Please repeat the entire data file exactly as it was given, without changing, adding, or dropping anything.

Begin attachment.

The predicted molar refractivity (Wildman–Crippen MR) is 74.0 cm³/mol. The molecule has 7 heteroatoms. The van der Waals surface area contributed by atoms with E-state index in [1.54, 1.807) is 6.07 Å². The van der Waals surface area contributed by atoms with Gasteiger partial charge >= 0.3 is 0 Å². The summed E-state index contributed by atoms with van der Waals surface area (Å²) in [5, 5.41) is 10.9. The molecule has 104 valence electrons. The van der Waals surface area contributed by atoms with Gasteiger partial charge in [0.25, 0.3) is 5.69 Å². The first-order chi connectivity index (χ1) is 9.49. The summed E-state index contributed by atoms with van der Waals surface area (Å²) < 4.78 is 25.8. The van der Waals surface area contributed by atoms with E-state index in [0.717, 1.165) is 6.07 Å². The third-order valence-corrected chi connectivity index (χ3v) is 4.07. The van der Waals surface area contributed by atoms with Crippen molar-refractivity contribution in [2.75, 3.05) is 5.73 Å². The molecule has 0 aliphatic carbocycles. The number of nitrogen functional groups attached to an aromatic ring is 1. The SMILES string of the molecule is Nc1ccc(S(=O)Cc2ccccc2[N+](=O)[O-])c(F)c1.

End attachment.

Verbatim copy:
The predicted molar refractivity (Wildman–Crippen MR) is 74.0 cm³/mol. The molecule has 7 heteroatoms. The van der Waals surface area contributed by atoms with E-state index in [1.54, 1.807) is 6.07 Å². The van der Waals surface area contributed by atoms with Gasteiger partial charge >= 0.3 is 0 Å². The summed E-state index contributed by atoms with van der Waals surface area (Å²) in [5, 5.41) is 10.9. The molecule has 104 valence electrons. The van der Waals surface area contributed by atoms with Gasteiger partial charge in [0.25, 0.3) is 5.69 Å². The first-order chi connectivity index (χ1) is 9.49. The summed E-state index contributed by atoms with van der Waals surface area (Å²) < 4.78 is 25.8. The van der Waals surface area contributed by atoms with E-state index in [0.717, 1.165) is 6.07 Å². The third-order valence-corrected chi connectivity index (χ3v) is 4.07. The van der Waals surface area contributed by atoms with Crippen molar-refractivity contribution in [2.75, 3.05) is 5.73 Å². The molecule has 0 aliphatic carbocycles. The number of nitrogen functional groups attached to an aromatic ring is 1. The SMILES string of the molecule is Nc1ccc(S(=O)Cc2ccccc2[N+](=O)[O-])c(F)c1.